Voice Faculty, New England Conservatory Prep School
Program Director, BU Tanglewood Institute Young Artist Opera Intensive
Voice and Opera Faculty, BU Tanglewood Institute Young Artist Vocal Program

I Graduated with my DMA from Boston University in 2013 and was the first place winner of the Classical Singer National Competition in Boston this May (Young Artist/Emerging Professional Division).


Why do you want to be a Sexi Soprano?
As an advocate for singers and a feminist, I appreciate that Sexi Soprano empowers women in the operatic field and am pleased to be featured.

What are your future goals?
To perform regularly, to be the best voice teacher I can be, and to empower and arm musicians with information about entrepreneurship and creating one’s own path in the business. Ideally I would like to be a professor of entrepreneurship and business of music.

What are your dream roles?
Marschallin in Der Rosenkavalier, Liu in Turandot, and Nedda in Pagliacci.

Who or what is your greatest influence?
Both of my parents are creative, self-made entrepreneur types. They have been my biggest influence and support system. I have also been very fortunate to have several incredible voice teachers and mentors over the last fifteen years, including W. Stephen Smith, Penelope Bitzas, William Cotton, and Marjorie Melnick.

What is something unique about you?
Well at the moment, I am five months pregnant and expecting a baby boy in September 2016!

What role do you wish you could sing that is different from your voice type or gender?
There are so many! Marcello from La Boheme, Queen of the Night, Octavian, and Carmen to name a few.

If you could learn one random skill what would it be?
To be boring and practical, I have always wished I were an excellent pianist. I am an intermediate at best, and I wish I had real skill. I wish I had started much younger and not stopped.

If you could perform with any singer, retired or deceased, who would it be?
Lucia Popp, one of my favorite singers of all time.

If you weren’t a singer what profession would you pursue?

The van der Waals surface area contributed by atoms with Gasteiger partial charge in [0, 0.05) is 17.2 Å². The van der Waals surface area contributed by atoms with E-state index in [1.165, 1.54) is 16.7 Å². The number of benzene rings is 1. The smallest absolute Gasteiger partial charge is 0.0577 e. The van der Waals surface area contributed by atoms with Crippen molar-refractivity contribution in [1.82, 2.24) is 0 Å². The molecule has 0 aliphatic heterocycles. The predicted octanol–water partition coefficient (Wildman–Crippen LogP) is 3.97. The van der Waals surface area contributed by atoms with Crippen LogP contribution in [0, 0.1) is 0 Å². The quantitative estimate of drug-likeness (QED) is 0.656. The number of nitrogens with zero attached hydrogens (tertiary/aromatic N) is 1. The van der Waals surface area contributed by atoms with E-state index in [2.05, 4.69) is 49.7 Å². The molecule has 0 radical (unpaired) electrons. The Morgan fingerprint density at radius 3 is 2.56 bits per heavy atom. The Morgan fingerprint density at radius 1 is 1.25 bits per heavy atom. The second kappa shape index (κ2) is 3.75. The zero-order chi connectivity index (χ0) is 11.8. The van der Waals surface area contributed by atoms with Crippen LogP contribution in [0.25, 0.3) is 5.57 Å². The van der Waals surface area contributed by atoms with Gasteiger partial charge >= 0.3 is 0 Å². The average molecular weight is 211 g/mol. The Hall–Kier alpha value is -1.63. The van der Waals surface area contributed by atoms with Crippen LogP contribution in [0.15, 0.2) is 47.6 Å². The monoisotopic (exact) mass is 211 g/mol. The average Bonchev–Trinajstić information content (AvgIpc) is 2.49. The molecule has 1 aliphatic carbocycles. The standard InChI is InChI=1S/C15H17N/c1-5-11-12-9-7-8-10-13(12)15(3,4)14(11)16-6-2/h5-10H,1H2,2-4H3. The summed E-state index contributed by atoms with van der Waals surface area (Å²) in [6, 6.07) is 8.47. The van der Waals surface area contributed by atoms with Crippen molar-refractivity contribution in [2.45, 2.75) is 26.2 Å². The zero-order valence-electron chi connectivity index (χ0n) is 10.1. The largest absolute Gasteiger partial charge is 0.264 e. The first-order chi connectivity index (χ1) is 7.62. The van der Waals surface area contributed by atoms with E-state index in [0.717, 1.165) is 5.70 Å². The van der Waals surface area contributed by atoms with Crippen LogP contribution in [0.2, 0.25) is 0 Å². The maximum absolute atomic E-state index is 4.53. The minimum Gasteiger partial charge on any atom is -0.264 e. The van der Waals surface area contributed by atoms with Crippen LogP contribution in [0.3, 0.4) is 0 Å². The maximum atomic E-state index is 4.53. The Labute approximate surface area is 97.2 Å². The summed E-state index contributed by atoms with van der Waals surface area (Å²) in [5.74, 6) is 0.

Definitely psychology. I am very passionate about mental health and feel I would be an excellent therapist. 


Wednesday, June 22, 2016

How Much Are You Actually Making?


By Jeremiah Johnson

Congratulations, you were offered a summer program contract!


Now that the euphoria of getting the offer has worn off it's time to figure out how much of that paycheck you're actually bringing home. Often the high of being accepted can make you agree without thinking about how much it's actually going to cost. Just because a summer gig pays, doesn't mean you are actually going to bring anything home. In just a couple easy steps, I will show you how to figure out how much that summer program will actually cost.


1) What are they paying you? Look....I know this sounds stupid, but unless we have a starting point, we will never be able to figure out how much you might be able to pocket at the end of the summer, or if you're gonna wind up in the hole.


2) What does the program itself cover? Is your housing provided? Are they providing food? If so how many meals and which ones? What about travel to and from the program? These are the biggest expenditures when you are living away from home. Know what the program is providing for you and what you will have to cover out of pocket. The answers to these questions are important to complete  the next step.



3)  What will it cost to cover the rest. Rather than just make up numbers, here is how to figure out what the actual cost of living is in the specific town of your program. A helpful website for this is numbeo.com. There you can figure out all of the different parts of cost of living. Numbeo will show you the price of gas per gallon, the average cost of food at the grocery store, as well as the average cost of eating out. All the things you need to see what it will cost you to live, and it's all based on actual sales data gathered from that town specifically! Now you can find out exactly what living in city X costs.


4) Now it's just basic math! Take what you were going to make minus what it's going to cost you to live, and that equals what you can to take home for the summer (providing  you actually stick to the budget!)


Now that we've talked about the process I'll walk you through a hypothetical summer gig so you can see what it looks like.